The Yasuní-ITT Initative was a project I have felt deeply connected with. I wrote my quite successful master’s thesis about this Ecuadorian rainforest. I still find the underlying idea of integrating environmental protection, (implicit) biodiversity valuation, development aid and support of indigenous poples great. Alas, the international community wasn’t convinced, obviously. Ecuador’s unique biodiversity hotspot and home to still uncontacted indigenous tribes has lost another battle against disinterest, parochialism, the economic crises of the present and short-sightedness on the side of developed-world decision makers (particularly the German minister for development cooperation, Dirk Niebel).
A short reminder: in 2007 Ecuador’s president Rafael Correa, not quite an environmentalist himself, asked the international community (=the UN General Assembly) to pay $3.6 bn over a time span of 10 years for his geovernment not to develop the oil fields Ishpingo, Tiputini and Tambococha (ITT), which contain petroleum estimated to be worth at least double the amount asked. Why should the international community have embraced his proposal? (which it did not – 6 years after Correa’s pledge only some $130 mn came together, most of it as a pledge only) Because the Yasuní rainforest is one of the most unique, biodiverse ecosystems in the world, home to some of the last uncontacted indigenous tribes around. Also, Yasuní is an important carbon sink – as long as it is intact and the oil under its surface remains there. Conversely, Ecuador is a still underdeveloped country with high levels of poverty and inequality, so it cannot just leave the oil underground without any compensation, for it needs it to finance public goods projects. Thus, the Yasuní-ITT Initiative was a pathbreaking model for the integration of ecosystem protection, climate change mitigation, development aid and support of the rights of indigenous peoples.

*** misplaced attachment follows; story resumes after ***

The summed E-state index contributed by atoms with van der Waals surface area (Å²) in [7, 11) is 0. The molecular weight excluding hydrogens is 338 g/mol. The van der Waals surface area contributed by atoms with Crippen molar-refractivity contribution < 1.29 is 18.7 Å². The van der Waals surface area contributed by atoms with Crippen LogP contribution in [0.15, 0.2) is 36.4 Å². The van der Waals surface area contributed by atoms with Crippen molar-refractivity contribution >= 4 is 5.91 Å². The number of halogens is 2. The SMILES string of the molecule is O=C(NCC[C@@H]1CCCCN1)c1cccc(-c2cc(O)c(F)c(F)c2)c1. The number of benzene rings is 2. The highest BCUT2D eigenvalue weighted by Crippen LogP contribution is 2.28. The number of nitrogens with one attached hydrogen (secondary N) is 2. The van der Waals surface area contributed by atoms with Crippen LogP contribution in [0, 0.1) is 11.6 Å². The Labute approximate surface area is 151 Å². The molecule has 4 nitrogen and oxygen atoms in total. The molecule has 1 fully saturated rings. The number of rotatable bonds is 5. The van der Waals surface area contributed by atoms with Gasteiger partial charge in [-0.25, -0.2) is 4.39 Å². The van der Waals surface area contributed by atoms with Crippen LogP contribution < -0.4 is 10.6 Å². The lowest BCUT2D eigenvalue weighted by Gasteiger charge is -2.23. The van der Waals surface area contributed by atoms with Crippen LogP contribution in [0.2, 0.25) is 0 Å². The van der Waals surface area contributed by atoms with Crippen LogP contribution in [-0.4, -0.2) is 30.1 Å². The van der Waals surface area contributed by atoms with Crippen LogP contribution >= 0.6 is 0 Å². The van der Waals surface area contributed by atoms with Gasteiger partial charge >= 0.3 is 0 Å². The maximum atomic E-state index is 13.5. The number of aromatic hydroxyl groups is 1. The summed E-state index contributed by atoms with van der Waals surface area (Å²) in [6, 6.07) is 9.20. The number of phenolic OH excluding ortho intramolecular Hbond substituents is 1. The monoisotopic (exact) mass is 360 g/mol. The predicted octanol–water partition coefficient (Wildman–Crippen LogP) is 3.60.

Last week, however, Rafael Correa announced that, given lack of support, his government is going to allow drilling in the ITT-fields. The international community has failed, again, to live up to all the rhetoric about green economy, sustainable development and its will to preserve the ecologic foundations of our prosperity for future generations.
Yasuní-ITT was not the most important failure of the recent past, certainly not. But it is one symptomatic failure in a seemingly not ending chain of initiatives aiming at global sustainability that have got under the wheels of financial and the Euro crises, the North-South race-to-the-bottom competition (particularly, U.S.-China competition), the weakness of the environmentalist movement to mobilize broader strata of the society and, more generally, short-sightedness, parochialism and fear of changes in lifestyle. Just think of the highly symbolic failure of the Rio+20 conference on sustainable development to achieve more than hollow words, or the de facto failure of the Kyoto process. We are continuously losing ground under our feet, but nobody seems to really bother. Of course, the participants mostly hide behind “technicalities” that allegedly hinder them to reach agreement. Dirk Niebel didn’t like the Yasuní-ITT Initiative, saying that he prefers the REDD+ programme by the UNEP. China and the U.S. are always talking about burden-sharing issues and the right to development, and comparative advantage. Europeans hide behind the argument that since China, the U.S. or India keep emitting large amounts of greenhouse gases or since Africans keep hunting the rhinos or since Brazil keeps destroying the Amazon, we are not obliged to do much to tackle climate change or preserve biodiversity. While these arguments are worth a debate, in the end their main purpose is to transfer responsibility for the future of our planet onto others shoulders. We just are not willing to sacrifice our “standard of living” for the common good.